Vacuum Calcination Induced Conversion of Selenium/Carbon Wires to Tubes for High-Performance Sodium–Selenium Batteries

Research output: Journal Publications and Reviews (RGC: 21, 22, 62)21_Publication in refereed journalpeer-review

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Original languageEnglish
Article number1706609
Journal / PublicationAdvanced Functional Materials
Issue number8
Online published10 Jan 2018
Publication statusPublished - 21 Feb 2018


A vacuum calcination approach is developed to fabricate selenium/carbon composites, which does not require intensive mixing and durable heating such as in commonly used melt-infusion methods of loading selenium into carbon hosts. Starting from carbon-coated selenium wires prepared via a wet-chemical reaction, selenium/carbon tubes are fabricated by a straightforward calcination process. The calcination is conducted in a confined space to reduce the insulating carbon shell under vacuum, and selenium melts but remains a constituting part of the composite. Paired with sodium metal anode, the resultant selenium/carbon tubes deliver a high reversible capacity of 601 and 509 mA h g−1 at 0.2 and 2 C normalized by the mass of selenium, which corresponds to energy and power densities of 860 and 667 Wh kg−1 at 193 and 1770 W kg−1, respectively. Such capacity and rate performance surpasses most typical cathode materials for lithium or sodium (ion) batteries, according to the comparative literature analysis. Moreover, the robust tubular-like hollow structure of the selenium/carbon composites ensures for impressive capacity retention of more than 90% after 1000 cycles at 20 C.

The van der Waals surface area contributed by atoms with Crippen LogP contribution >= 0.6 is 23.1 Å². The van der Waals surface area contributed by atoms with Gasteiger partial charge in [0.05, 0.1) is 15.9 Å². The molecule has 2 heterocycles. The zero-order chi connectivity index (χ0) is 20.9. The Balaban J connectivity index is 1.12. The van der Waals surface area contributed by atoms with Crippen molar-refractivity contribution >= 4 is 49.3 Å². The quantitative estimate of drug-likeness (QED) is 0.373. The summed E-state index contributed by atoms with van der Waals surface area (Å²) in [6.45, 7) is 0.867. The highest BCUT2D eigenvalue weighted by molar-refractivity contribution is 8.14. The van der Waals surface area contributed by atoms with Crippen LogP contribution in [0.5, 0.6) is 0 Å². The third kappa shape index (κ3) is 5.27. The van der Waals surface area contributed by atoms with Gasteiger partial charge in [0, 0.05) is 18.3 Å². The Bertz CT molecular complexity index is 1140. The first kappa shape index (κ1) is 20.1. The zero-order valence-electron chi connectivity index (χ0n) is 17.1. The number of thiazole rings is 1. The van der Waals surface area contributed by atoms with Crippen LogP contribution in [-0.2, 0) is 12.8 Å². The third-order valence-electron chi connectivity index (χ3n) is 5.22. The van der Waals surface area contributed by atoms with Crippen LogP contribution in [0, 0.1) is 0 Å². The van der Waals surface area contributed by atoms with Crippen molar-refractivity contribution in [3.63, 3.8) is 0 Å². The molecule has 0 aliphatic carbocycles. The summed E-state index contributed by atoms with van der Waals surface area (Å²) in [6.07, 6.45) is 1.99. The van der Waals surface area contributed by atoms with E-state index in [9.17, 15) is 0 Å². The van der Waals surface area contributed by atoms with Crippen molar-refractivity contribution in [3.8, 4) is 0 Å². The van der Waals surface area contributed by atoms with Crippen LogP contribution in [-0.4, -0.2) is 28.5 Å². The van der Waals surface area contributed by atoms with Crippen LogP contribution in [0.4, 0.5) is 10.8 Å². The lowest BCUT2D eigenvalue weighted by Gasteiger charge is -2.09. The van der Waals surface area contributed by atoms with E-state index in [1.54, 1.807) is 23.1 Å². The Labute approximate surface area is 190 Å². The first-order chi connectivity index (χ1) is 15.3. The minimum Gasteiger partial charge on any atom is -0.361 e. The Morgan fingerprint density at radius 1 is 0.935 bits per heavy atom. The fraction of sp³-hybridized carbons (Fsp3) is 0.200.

Research Area(s)

  • selenium/carbon composites, sodium–selenium batteries, vacuum calcination, wire-to-tube conversion